We recently had an architect come to us with a bright and bold design for a sports arena. The new facility was to be a 40,000-square-foot indoor sports and cultural performance space that offered a state-of-the-art training center, locker rooms that were tripled in size, and daylighting components that maximized the facility’s natural light with views of the surrounding campus. Daylighting was central to the design’s aesthetic, and the renders visualized the venue suffused in golden light.
However, when we placed the design in our daylighting analysis tools, natural light did not perform as intended – large portions of the venue were shadowed, the overhead skylights caused significant glare, and the lux level was not ideal for a sports stadium. Though this was unexpected, we used our daylighting software to make some relatively easy modifications – we played with the placement and size of the skylights to remove those shadowy pockets, and replaced the glazing with opal polycarbonate, which removed the glare and delivered the optimal foot candle strength for sports activity. By visualizing the changes in a virtual setting, the architect was able to make choices that matched closely with his original aesthetic and didn’t exceed the construction budget.
Daylighting is extremely powerful, and its benefits are unsurpassed on so many fronts. But there are pitfalls a designer must avoid, such as code limitations, excessive glare, solar heat gain, overtaxing the cooling system, and the cannibalization of interior lighting. When designing with daylighting systems, here are 3 rules to follow to ensure your design achieves true energy savings, occupant comfort, and the desired aesthetic:
1. Partner with a daylighting designer ASAP
Luckily with the example above, the designer did not have to make vast alterations to his design. However, it will behoove you to collaborate as early as possible with a daylighting provider who is experienced in daylighting design. As mentioned above, there are factors to daylighting that, when not mitigated, can hinder your project. Partnering ASAP will help you avoid getting locked into ideas that don’t deliver on your daylighting performance goals, and help you explore new ideas you possibly didn’t realize were an option. With this particular case, the architect was able to see the possibilities of polycarbonate instead of glass in his design – not only did the lightweight polycarbonate improve the daylighting, but it also reduced the necessary structural elements and provided cost-savings.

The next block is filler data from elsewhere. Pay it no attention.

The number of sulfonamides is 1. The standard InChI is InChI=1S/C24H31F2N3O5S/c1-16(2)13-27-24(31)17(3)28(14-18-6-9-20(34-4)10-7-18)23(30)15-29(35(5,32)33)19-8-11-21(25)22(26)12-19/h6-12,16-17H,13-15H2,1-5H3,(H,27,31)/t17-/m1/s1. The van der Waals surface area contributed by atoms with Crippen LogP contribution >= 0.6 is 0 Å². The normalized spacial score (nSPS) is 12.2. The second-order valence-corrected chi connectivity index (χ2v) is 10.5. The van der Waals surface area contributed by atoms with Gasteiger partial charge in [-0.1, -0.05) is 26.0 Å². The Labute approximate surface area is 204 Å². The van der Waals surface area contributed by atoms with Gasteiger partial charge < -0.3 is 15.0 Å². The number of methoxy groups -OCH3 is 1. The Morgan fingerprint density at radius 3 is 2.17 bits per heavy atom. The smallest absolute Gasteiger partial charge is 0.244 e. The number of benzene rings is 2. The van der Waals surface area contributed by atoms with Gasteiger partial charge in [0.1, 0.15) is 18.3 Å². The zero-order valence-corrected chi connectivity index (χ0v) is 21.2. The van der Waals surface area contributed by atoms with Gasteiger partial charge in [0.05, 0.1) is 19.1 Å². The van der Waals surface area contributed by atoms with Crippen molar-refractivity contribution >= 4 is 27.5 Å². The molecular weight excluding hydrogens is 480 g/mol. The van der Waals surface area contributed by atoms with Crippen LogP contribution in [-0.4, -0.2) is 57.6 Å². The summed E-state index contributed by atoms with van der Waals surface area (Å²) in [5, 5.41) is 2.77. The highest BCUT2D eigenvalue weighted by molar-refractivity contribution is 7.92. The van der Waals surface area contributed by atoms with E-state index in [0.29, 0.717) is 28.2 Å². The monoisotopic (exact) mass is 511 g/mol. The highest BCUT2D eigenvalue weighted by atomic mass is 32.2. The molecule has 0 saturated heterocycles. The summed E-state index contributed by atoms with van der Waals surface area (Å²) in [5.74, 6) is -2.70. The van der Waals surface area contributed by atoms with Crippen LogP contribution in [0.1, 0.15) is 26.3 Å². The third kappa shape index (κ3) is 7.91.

2. Know your Daylight-Responsive Electric Lighting Control Requirements
International Energy Conservation codes have become more stringent in recent years. For many applications, it is now a requirement that daylight-responsive lighting controls be incorporated into spaces that utilize daylighting. The purpose of this is to spare the space from lighting cannibalization and prevent it from overheating. Code requirements can impact the ways in which you incorporate daylighting into your design since you must calibrate it with the daylight-responsive electric lighting controls - be aware of these before you commit to an aesthetic.
3. Work with Flexible Daylighting Systems
To allow easy changes to your design plans that maximize the daylighting benefits, design with daylighting systems the offer flexibility in size, shape, and glazing type. In the example given earlier, the reason the architect was able to optimize the daylighting was because EXTECH’s systems were used for the skylights and translucent walls. Our systems can be customized to adapt to a variety of sizes and shapes. Additionally, one of the surest ways to easily optimize daylighting is by manipulating the glazing with different materials, translucencies, and colors. EXTECH’s systems can accommodate both glass and polycarbonate, and polycarbonate is available in a wide variety of color and diffusive options. If you design with systems that only accept one glazing type or cannot adapt to different sizes and shapes, you put yourself at a disadvantage.